Project description:Chemokine G protein coupled receptors, principally CCR5 or CXCR4, function as co-receptors for HIV-1 entry into CD4+ T cells. Initial binding of the viral envelope glycoprotein (Env) gp120 subunit to the host CD4 receptor induces a cascade of structural conformational changes that lead to the formation of a high-affinity co-receptor-binding site on gp120. Interaction between gp120 and the co-receptor leads to the exposure of epitopes on the viral gp41 that mediates fusion between viral and cell membranes. Soluble CD4 (sCD4) mimetics can act as an activation-based inhibitor of HIV-1 entry in vitro, as it induces similar structural changes in gp120, leading to increased virus infectivity in the short term but to virus Env inactivation in the long term. Despite promising clinical implications, sCD4 displays low efficiency in vivo, and in multiple HIV strains, it does not inhibit viral infection. This has been attributed to the slow kinetics of the sCD4-induced HIV Env inactivation and to the failure to obtain sufficient sCD4 mimetic levels in the serum. Here we present uniquely structured CCR5 co-receptor mimetics. We hypothesized that such mimetics will enhance sCD4-induced HIV Env inactivation and inhibition of HIV entry. Co-receptor mimetics were derived from CCR5 gp120-binding epitopes and functionalized with a palmitoyl group, which mediated their display on the surface of lipid-coated magnetic beads. CCR5-peptidoliposome mimetics bound to soluble gp120 and inhibited HIV-1 infectivity in a sCD4-dependent manner. We concluded that CCR5-peptidoliposomes increase the efficiency of sCD4 to inhibit HIV infection by acting as bait for sCD4-primed virus, catalyzing the premature discharge of its fusion potential.
Project description:INTRODUCTION:The HIV-1 gp120 envelope (Env) glycoprotein mediates attachment of virus to human target cells that display requisite receptors, CD4 and co-receptor, generally CCR5. Despite high-affinity interactions with host receptors and proof-of-principle by the drug maraviroc that interference with CCR5 provides therapeutic benefit, no licensed drug currently targets gp120. AREAS COVERED:An overview of the role of gp120 in HIV-1 entry and of sites of potential gp120 vulnerability to therapeutic inhibition is presented. Viral defenses that protect these sites and turn gp120 into a moving labyrinth are discussed together with strategies for circumventing these defenses to allow therapeutic targeting of gp120 sites of vulnerability. EXPERT OPINION:The gp120 envelope glycoprotein interacts with host proteins through multiple interfaces and has conserved structural features at these interaction sites. In spite of this, targeting gp120 for therapeutic purposes is challenging. Env mechanisms that have evolved to evade the humoral immune response also shield it from potential therapeutics. Nevertheless, substantial progress has been made in understanding HIV-1 gp120 structure and its interactions with host receptors, and in developing therapeutic leads that potently neutralize diverse HIV-1 strains. Synergies between advances in understanding, needs for therapeutics against novel viral targets and characteristics of breadth and potency for a number of gp120-targetting lead molecules bodes well for gp120 as a HIV-1 therapeutic target.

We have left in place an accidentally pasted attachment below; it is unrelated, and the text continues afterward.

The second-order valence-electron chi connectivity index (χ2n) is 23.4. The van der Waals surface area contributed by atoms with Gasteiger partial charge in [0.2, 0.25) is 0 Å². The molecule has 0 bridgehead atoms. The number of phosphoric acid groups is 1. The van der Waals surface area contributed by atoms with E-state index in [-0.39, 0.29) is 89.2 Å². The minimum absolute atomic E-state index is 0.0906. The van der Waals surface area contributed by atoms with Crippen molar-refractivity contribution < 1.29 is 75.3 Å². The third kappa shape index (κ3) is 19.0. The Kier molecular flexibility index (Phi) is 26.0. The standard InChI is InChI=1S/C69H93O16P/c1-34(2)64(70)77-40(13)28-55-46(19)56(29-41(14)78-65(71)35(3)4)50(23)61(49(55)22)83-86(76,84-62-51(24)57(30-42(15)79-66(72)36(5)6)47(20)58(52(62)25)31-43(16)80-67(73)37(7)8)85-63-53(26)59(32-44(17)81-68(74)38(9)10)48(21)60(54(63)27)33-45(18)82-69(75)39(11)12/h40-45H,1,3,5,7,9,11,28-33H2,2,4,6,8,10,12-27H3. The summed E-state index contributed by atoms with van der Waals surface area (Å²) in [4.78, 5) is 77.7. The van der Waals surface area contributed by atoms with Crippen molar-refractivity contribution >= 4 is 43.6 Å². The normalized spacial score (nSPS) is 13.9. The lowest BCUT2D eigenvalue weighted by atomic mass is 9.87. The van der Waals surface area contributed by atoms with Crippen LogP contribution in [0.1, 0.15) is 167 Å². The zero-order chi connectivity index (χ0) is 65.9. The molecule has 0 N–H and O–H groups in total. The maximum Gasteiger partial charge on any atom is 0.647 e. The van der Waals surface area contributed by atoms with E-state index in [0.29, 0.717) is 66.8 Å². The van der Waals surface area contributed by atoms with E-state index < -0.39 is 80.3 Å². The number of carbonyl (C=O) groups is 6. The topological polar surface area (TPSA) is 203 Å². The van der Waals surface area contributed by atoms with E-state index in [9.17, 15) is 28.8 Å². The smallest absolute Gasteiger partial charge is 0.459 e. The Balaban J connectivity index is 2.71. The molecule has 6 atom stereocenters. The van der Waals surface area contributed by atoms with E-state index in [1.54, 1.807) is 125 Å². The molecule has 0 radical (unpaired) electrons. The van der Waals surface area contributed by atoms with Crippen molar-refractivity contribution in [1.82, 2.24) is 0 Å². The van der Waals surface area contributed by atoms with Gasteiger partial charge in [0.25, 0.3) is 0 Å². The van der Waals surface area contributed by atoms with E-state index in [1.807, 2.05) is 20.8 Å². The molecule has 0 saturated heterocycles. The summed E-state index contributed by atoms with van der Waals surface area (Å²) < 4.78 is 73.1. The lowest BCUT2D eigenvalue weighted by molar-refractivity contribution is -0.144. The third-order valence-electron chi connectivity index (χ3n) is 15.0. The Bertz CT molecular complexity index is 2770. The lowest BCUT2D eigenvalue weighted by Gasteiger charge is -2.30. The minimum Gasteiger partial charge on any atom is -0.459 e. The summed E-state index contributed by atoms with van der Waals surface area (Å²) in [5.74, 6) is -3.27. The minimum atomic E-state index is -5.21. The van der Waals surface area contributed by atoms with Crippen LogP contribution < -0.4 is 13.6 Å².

Project description:We showed previously that during the HIV/AIDS epidemic, the envelope glycoprotein (Env) of HIV-1, and in particular, the gp120 subunit, evolved toward an increased resistance to neutralizing antibodies at a population level. Here, we considered whether the antigenic evolution of the HIV-1 Env is associated with modifications of its functional properties, focusing on cell entry efficacy and interactions with the receptor and coreceptors. We tested the infectivity of a panel of Env-pseudotyped viruses derived from patients infected by subtype B viruses at three periods of the epidemic (1987 to 1991, 1996 to 2000, and 2006 to 2010). Pseudotyped viruses harboring Env from patients infected during the most recent period were approximately 10-fold more infectious in cell culture than those from patients infected at the beginning of the epidemic. This was associated with faster viral entry kinetics: contemporary viruses entered target cells approximately twice as fast as historical viruses. Contemporary viruses were also twice as resistant as historical viruses to the fusion inhibitor enfuvirtide. Resistance to enfuvirtide correlated with a resistance to CCR5 antagonists, suggesting that contemporary viruses expanded their CCR5 usage efficiency. Viruses were equally captured by DC-SIGN, but after binding to DC-SIGN, contemporary viruses infected target cells more efficiently than historical viruses. Thus, we report evidence that the infectious properties of the envelope glycoprotein of HIV-1 increased during the course of the epidemic. It is plausible that these changes affected viral fitness during the transmission process and might have contributed to an increasing virulence of HIV-1.IMPORTANCE Following primary infection by HIV-1, neutralizing antibodies (NAbs) exert selective pressure on the HIV-1 envelope glycoprotein (Env), driving the evolution of the viral population. Previous studies suggested that, as a consequence, Env has evolved at the HIV species level since the start of the epidemic so as to display greater resistance to NAbs. Here, we investigated whether the antigenic evolution of the HIV-1 Env is associated with modifications of its functional properties, focusing on cell entry efficacy and interactions with the receptor and coreceptors. Our data provide evidence that the infectious properties of the HIV-1 Env increased during the course of the epidemic. These changes may have contributed to increasing virulence of HIV-1 and an optimization of transmission between individuals.